An intracellular nuclear receptor (NR) is located in the cytoplasm bound to a heat shock protein (HSP). Upon hormone binding, the receptor dissociates from the heat shock protein and translocates to the nucleus. In the nucleus, the hormone-receptor complex binds to a DNA sequence called a hormone response element (HRE), which triggers gene transcription and translation. The corresponding protein product can then mediate changes in cell function.

Heat shock proteins (HSP) are so named because they help refold misfolded proteins. In response to increased temperature (a “heat shock”), heat shock proteins are activated by release from the NR/HSP complex. At the same time, transcription of HSP genes is activated. Why do you think the cell responds to a heat shock by increasing the activity of proteins that help refold misfolded proteins?

Questions & Answers

what is biology
PEACE Reply
what is biology
Ysabella Reply
biology is a study of living things
PEACE
Biology is a diverse branch of science that deals with mostly living things
Emmanuel
yes
Swapnil
What happen when inhibit the transcription?
Swapnil
what is the effect of not doing sexual intercourse
SUZAN Reply
what is the mechanism of cellular respiration
Rita Reply
what is enzyme
garry Reply
They are organic catalysts that alter the rate of chemical reactions in the body.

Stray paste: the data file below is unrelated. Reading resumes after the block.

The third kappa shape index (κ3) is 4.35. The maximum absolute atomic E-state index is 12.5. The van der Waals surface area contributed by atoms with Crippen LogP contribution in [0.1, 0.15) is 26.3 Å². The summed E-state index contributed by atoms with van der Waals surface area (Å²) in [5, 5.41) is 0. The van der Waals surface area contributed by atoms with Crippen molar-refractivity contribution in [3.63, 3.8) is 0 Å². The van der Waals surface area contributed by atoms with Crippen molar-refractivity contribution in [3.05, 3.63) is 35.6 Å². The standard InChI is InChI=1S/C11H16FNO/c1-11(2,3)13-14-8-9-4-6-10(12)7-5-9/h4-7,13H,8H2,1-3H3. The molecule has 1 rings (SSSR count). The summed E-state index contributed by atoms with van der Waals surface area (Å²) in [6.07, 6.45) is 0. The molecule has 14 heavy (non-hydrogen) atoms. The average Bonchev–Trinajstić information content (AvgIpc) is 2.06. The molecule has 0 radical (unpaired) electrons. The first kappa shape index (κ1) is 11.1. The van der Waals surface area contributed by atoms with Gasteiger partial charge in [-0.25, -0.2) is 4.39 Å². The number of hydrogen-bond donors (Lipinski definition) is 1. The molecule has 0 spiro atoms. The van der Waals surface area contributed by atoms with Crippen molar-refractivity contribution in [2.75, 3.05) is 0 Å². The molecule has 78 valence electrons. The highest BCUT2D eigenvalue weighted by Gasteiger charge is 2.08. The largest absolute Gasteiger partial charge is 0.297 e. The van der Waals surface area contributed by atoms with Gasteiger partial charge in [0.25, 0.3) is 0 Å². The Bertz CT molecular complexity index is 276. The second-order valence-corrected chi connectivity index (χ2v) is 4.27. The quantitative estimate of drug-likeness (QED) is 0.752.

Iyadi
what is a cell
Praize Reply
what is biology
Mordi Reply
biology is the study of living organisms and their interactions with one another and their environments
Ysabella
which of the following event does not occur during some stages of interface?
Bangha Reply
What is microfilaments
KHalid Reply
What is multicellular organisms
Ovie Reply
these are organisms with more than two cells
Bangha
the process when a male toad fertilizer a female eggs is called what?
Ahrebe Reply
Fertilization
Gyamfi
how did unicellular organisms form plants and animals or is it that different unicellular organisms formed plants and animald
YXNG Reply
yes
James
thanks
YXNG
name the components of faeces
Damali
undigested carbohydrate, fibre
Sandra
what are unicellular organisms..?
Sackson
they have only one cell
Sandra
faeces contains many undigested food materials, after the food has been digested then it will be absorbed in the blood stream for assimilation.,......... but the remains toxic materials are stored in the rectum these toxic materials are the faeces and it contains bile salts, the polysaccharides .
James
nice.
Sandra
thanks
James
unicellular organisms are the ones with only single cell.
James
thanks for your answers guys.
Sackson
Ok
Richard
what is class bryophyta
Emefa Reply
how many stages do we have in glycolysis?
Damali
10 stages
Elisha
the presence of a membrane enclosed nuclosed is a characteristics of what
Addai Reply
eukaryotic cell
captain
hetreothalism in fungi
Lekhram Reply

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Source:  OpenStax, Biology. OpenStax CNX. Feb 29, 2016 Download for free at http://cnx.org/content/col11448/1.10